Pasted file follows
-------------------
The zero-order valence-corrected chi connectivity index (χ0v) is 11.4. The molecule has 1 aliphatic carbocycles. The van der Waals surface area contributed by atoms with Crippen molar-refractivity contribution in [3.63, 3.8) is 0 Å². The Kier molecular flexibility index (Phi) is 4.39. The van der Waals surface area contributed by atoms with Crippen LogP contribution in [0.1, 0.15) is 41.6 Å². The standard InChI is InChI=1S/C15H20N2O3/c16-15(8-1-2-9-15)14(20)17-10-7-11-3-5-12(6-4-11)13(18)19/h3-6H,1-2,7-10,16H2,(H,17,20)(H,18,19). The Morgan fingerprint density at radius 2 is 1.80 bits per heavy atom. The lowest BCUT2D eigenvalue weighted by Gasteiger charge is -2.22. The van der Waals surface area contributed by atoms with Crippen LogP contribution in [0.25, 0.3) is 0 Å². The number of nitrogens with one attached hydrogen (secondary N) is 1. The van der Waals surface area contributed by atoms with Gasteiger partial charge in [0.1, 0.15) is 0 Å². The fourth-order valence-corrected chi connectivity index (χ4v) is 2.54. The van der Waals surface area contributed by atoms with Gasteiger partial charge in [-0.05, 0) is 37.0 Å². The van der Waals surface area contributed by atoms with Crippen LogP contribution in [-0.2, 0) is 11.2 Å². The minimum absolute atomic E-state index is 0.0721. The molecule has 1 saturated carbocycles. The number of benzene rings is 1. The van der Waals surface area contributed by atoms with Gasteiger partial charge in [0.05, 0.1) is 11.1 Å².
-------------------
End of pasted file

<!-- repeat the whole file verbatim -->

The zero-order valence-corrected chi connectivity index (χ0v) is 11.4. The molecule has 1 aliphatic carbocycles. The van der Waals surface area contributed by atoms with Crippen molar-refractivity contribution in [3.63, 3.8) is 0 Å². The Kier molecular flexibility index (Phi) is 4.39. The van der Waals surface area contributed by atoms with Crippen LogP contribution in [0.1, 0.15) is 41.6 Å². The standard InChI is InChI=1S/C15H20N2O3/c16-15(8-1-2-9-15)14(20)17-10-7-11-3-5-12(6-4-11)13(18)19/h3-6H,1-2,7-10,16H2,(H,17,20)(H,18,19). The Morgan fingerprint density at radius 2 is 1.80 bits per heavy atom. The lowest BCUT2D eigenvalue weighted by Gasteiger charge is -2.22. The van der Waals surface area contributed by atoms with Crippen LogP contribution in [0.25, 0.3) is 0 Å². The number of nitrogens with one attached hydrogen (secondary N) is 1. The van der Waals surface area contributed by atoms with Gasteiger partial charge in [0.1, 0.15) is 0 Å². The fourth-order valence-corrected chi connectivity index (χ4v) is 2.54. The van der Waals surface area contributed by atoms with Gasteiger partial charge in [-0.05, 0) is 37.0 Å². The van der Waals surface area contributed by atoms with Crippen LogP contribution in [-0.2, 0) is 11.2 Å². The minimum absolute atomic E-state index is 0.0721. The molecule has 1 saturated carbocycles. The number of benzene rings is 1. The van der Waals surface area contributed by atoms with Gasteiger partial charge in [0.05, 0.1) is 11.1 Å².